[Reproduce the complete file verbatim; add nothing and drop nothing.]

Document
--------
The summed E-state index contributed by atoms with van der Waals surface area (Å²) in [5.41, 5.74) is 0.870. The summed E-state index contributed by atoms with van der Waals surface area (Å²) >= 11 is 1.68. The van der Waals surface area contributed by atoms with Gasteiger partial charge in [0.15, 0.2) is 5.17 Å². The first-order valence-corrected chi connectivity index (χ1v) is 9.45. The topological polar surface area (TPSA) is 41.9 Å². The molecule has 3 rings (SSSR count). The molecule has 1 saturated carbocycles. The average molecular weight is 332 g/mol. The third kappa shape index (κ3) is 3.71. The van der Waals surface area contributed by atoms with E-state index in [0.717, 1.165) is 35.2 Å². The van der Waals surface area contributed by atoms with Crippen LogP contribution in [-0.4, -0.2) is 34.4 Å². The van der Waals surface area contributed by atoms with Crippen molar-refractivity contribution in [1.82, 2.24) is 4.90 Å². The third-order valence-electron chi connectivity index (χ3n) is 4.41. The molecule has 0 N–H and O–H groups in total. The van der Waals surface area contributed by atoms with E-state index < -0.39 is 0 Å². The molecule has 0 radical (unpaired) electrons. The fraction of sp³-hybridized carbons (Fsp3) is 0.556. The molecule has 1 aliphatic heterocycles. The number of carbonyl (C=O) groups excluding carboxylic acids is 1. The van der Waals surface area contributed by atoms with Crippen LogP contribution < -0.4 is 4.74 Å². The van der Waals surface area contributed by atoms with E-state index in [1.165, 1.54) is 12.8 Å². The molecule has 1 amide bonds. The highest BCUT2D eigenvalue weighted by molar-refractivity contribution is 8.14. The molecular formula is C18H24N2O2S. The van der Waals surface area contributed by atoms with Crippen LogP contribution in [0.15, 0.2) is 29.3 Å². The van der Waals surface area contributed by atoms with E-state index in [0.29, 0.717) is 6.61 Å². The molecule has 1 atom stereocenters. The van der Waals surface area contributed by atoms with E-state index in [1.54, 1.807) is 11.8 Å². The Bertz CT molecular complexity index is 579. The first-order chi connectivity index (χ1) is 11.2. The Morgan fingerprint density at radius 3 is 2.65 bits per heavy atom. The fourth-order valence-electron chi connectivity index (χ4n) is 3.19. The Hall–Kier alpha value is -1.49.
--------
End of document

The summed E-state index contributed by atoms with van der Waals surface area (Å²) in [5.41, 5.74) is 0.870. The summed E-state index contributed by atoms with van der Waals surface area (Å²) >= 11 is 1.68. The van der Waals surface area contributed by atoms with Gasteiger partial charge in [0.15, 0.2) is 5.17 Å². The first-order valence-corrected chi connectivity index (χ1v) is 9.45. The topological polar surface area (TPSA) is 41.9 Å². The molecule has 3 rings (SSSR count). The molecule has 1 saturated carbocycles. The average molecular weight is 332 g/mol. The third kappa shape index (κ3) is 3.71. The van der Waals surface area contributed by atoms with E-state index in [0.717, 1.165) is 35.2 Å². The van der Waals surface area contributed by atoms with Crippen LogP contribution in [-0.4, -0.2) is 34.4 Å². The van der Waals surface area contributed by atoms with Crippen molar-refractivity contribution in [1.82, 2.24) is 4.90 Å². The third-order valence-electron chi connectivity index (χ3n) is 4.41. The molecule has 0 N–H and O–H groups in total. The van der Waals surface area contributed by atoms with E-state index < -0.39 is 0 Å². The molecule has 0 radical (unpaired) electrons. The fraction of sp³-hybridized carbons (Fsp3) is 0.556. The molecule has 1 aliphatic heterocycles. The number of carbonyl (C=O) groups excluding carboxylic acids is 1. The van der Waals surface area contributed by atoms with Crippen LogP contribution < -0.4 is 4.74 Å². The van der Waals surface area contributed by atoms with E-state index in [1.165, 1.54) is 12.8 Å². The molecule has 1 amide bonds. The highest BCUT2D eigenvalue weighted by molar-refractivity contribution is 8.14. The molecular formula is C18H24N2O2S. The van der Waals surface area contributed by atoms with Crippen LogP contribution in [0.15, 0.2) is 29.3 Å². The van der Waals surface area contributed by atoms with E-state index in [0.29, 0.717) is 6.61 Å². The molecule has 1 atom stereocenters. The van der Waals surface area contributed by atoms with E-state index in [1.54, 1.807) is 11.8 Å². The Bertz CT molecular complexity index is 579. The first-order chi connectivity index (χ1) is 11.2. The Morgan fingerprint density at radius 3 is 2.65 bits per heavy atom. The fourth-order valence-electron chi connectivity index (χ4n) is 3.19. The Hall–Kier alpha value is -1.49.